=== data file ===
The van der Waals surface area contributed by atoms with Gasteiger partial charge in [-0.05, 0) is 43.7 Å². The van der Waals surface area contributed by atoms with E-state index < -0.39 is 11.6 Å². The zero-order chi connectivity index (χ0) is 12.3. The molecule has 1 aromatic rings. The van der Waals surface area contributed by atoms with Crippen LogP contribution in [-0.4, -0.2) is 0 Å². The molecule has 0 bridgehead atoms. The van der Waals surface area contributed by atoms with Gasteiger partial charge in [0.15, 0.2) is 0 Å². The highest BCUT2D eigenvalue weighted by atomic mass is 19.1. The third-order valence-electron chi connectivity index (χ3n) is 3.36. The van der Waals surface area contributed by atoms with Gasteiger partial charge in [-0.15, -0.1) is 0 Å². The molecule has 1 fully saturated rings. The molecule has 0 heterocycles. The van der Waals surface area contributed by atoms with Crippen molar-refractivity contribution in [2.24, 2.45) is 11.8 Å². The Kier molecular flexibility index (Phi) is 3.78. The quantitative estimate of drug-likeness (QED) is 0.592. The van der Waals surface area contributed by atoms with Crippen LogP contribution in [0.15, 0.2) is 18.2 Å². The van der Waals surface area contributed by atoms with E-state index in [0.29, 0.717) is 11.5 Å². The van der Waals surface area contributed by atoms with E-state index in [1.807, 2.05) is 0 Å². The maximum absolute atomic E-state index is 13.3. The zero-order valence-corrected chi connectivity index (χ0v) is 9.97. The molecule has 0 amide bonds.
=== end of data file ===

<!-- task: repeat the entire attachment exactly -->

The van der Waals surface area contributed by atoms with Gasteiger partial charge in [-0.05, 0) is 43.7 Å². The van der Waals surface area contributed by atoms with E-state index < -0.39 is 11.6 Å². The zero-order chi connectivity index (χ0) is 12.3. The molecule has 1 aromatic rings. The van der Waals surface area contributed by atoms with Crippen LogP contribution in [-0.4, -0.2) is 0 Å². The molecule has 0 bridgehead atoms. The van der Waals surface area contributed by atoms with Gasteiger partial charge in [0.15, 0.2) is 0 Å². The highest BCUT2D eigenvalue weighted by atomic mass is 19.1. The third-order valence-electron chi connectivity index (χ3n) is 3.36. The van der Waals surface area contributed by atoms with Gasteiger partial charge in [-0.15, -0.1) is 0 Å². The molecule has 1 fully saturated rings. The molecule has 0 heterocycles. The van der Waals surface area contributed by atoms with Crippen molar-refractivity contribution in [2.24, 2.45) is 11.8 Å². The Kier molecular flexibility index (Phi) is 3.78. The quantitative estimate of drug-likeness (QED) is 0.592. The van der Waals surface area contributed by atoms with Crippen LogP contribution in [0.15, 0.2) is 18.2 Å². The van der Waals surface area contributed by atoms with E-state index in [0.29, 0.717) is 11.5 Å². The van der Waals surface area contributed by atoms with E-state index in [1.807, 2.05) is 0 Å². The maximum absolute atomic E-state index is 13.3. The zero-order valence-corrected chi connectivity index (χ0v) is 9.97. The molecule has 0 amide bonds.